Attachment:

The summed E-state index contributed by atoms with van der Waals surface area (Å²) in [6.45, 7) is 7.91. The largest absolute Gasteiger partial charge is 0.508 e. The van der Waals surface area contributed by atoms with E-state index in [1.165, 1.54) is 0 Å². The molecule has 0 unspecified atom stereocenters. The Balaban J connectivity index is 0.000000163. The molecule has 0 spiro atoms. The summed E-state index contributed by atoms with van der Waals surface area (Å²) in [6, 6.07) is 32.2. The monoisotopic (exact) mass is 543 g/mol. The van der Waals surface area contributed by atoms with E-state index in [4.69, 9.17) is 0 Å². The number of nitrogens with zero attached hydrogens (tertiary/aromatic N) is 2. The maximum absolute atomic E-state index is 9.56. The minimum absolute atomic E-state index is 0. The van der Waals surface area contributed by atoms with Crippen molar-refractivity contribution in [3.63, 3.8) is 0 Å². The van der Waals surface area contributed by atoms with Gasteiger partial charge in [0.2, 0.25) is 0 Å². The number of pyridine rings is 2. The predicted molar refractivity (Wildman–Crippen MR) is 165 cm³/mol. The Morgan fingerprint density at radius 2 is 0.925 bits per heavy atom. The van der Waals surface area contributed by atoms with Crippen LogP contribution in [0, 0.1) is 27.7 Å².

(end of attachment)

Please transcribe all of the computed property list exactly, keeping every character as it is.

The summed E-state index contributed by atoms with van der Waals surface area (Å²) in [6.45, 7) is 7.91. The largest absolute Gasteiger partial charge is 0.508 e. The van der Waals surface area contributed by atoms with E-state index in [1.165, 1.54) is 0 Å². The molecule has 0 unspecified atom stereocenters. The Balaban J connectivity index is 0.000000163. The molecule has 0 spiro atoms. The summed E-state index contributed by atoms with van der Waals surface area (Å²) in [6, 6.07) is 32.2. The monoisotopic (exact) mass is 543 g/mol. The van der Waals surface area contributed by atoms with E-state index in [4.69, 9.17) is 0 Å². The number of nitrogens with zero attached hydrogens (tertiary/aromatic N) is 2. The maximum absolute atomic E-state index is 9.56. The minimum absolute atomic E-state index is 0. The van der Waals surface area contributed by atoms with Crippen molar-refractivity contribution in [3.63, 3.8) is 0 Å². The van der Waals surface area contributed by atoms with Gasteiger partial charge in [0.2, 0.25) is 0 Å². The number of pyridine rings is 2. The predicted molar refractivity (Wildman–Crippen MR) is 165 cm³/mol. The Morgan fingerprint density at radius 2 is 0.925 bits per heavy atom. The van der Waals surface area contributed by atoms with Crippen LogP contribution in [0, 0.1) is 27.7 Å².